French Corrective Phonetics Guide

Lax Vowels in Canadian French

Vowel Laxing

One characteristic of Canadian French is the laxing of high vowels, i.e.: /i/, /y/ and /u/. The corresponding laxed symbols are /ɪ/, /ʏ/ and /ʊ/. This involves the lowering (and centralizing) of the vowel. For example, the standard French vowel /i/, changes to /ɪ/ under certain conditions such that the Canadian pronunciation of site is not [sit] , but rather [sɪt]  . In this latter pronunciation the vowel is more or less the same as in the English word sit. That said, the Canadian pronunciation is not the result of English influence, but rather the result of a general French tendency to open vowels in closed stressed syllables. It is in some ways an extension of the Loi de position that favours mid-open vowels in closed syllables.

Note also that the laxing of high vowels in Canadian French is very common and is in no way stigmatized. It is found in the French of speakers from all social classes in both formal and informal settings.

When does laxing occur?

First, it only affects the three high vowels, i.e.: /i/, /y/ and /u/. Furthermore, it only happens when these are in a stressed syllable closed by a consonant OTHER THAN /v/, /z/, /ʁ/ or /ʒ/. These four voiced fricatives are known as lengthening consonants and they block the laxing rule from "kicking in". We see then that two conditions must be met for a high vowel to be laxed:

a) the syllable must be stressed (i.e.: at the end of a word)

b) the syllable must be closed by a consonant other than /v/, /z/, /ʁ/ or /ʒ/. It other words, it cannot be a voiced fricative.

Let's consider some words with high vowels to see if they become lax in Canadian French: petit, petite, tout, rude, disent, limite:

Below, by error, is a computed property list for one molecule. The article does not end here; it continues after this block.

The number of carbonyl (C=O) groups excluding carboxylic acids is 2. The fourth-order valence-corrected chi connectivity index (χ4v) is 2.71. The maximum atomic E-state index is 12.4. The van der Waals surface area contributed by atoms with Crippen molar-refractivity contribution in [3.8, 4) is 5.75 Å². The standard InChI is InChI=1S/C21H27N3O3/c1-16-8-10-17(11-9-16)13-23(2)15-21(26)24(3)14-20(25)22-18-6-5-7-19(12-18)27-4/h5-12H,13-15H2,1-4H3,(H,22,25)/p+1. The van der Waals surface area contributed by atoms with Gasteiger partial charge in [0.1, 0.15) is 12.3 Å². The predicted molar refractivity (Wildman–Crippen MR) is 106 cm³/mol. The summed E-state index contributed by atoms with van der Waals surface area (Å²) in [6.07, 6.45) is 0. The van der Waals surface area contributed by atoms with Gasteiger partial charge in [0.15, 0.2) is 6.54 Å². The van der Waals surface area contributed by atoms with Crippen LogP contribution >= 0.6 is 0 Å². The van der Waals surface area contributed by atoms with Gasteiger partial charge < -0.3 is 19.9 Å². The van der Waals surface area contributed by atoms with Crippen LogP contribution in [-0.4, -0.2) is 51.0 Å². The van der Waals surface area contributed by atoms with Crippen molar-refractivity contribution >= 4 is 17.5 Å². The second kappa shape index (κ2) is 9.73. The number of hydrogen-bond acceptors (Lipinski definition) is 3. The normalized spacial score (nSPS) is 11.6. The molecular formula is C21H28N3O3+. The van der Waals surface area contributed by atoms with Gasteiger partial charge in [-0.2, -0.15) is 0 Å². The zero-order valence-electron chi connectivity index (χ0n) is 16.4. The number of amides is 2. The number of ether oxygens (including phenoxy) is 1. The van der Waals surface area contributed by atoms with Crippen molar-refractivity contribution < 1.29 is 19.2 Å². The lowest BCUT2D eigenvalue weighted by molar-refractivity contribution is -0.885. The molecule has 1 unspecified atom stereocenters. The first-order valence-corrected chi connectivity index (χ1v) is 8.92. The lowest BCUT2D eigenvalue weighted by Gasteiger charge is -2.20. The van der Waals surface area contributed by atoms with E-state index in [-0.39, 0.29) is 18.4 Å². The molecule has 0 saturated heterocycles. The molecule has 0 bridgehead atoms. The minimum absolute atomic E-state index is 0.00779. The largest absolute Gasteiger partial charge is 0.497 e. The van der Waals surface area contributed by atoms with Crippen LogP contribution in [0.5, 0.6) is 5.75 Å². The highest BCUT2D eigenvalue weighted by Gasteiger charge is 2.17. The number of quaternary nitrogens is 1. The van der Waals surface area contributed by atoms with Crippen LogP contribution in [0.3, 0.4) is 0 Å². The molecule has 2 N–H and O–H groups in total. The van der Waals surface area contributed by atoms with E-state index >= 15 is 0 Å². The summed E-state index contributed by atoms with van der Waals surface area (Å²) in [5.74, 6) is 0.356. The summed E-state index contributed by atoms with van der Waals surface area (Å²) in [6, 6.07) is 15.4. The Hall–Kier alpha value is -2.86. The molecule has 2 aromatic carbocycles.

1. petit [pəti] Laxing does NOT occur here since the /i/ appears in an open syllable (there is no following consonant pronounced). The vowel remains /i/ in Canadian French.

2. petite [pətit] Laxing DOES occur here since /i/ is in a stressed syllable that is closed by a non-lengthening consonant. As such, the Canadian pronunciation is [pətɪt].

3. tout [tu] Laxing does NOT occur here since the /u/ appears in an open syllable. The feminine form toute does, however, have a laxed vowel: [tʊt].

4. rude [ʁyd] Laxing DOES occur here since /y/ is in a stressed syllable that is closed by a non-lengthening consonant. As such, the Canadian pronunciation is [ʁʏd].

5. disent [diz] Laxing does NOT occur here. Although the syllable containing /i/ is stressed and closed by a consonant, it is a lengthening consonant (/z/) which prevents laxing from occurring.

6. limite [limit] Laxing occurs only for the second /i/. The first /i/ is in an open, unstressed syllable. That is not where laxing happens. The second, however, is found in the laxing context. The Canadian pronunciation is therefore [limɪt].

 

 
AppStore/Android AppStore
Android Market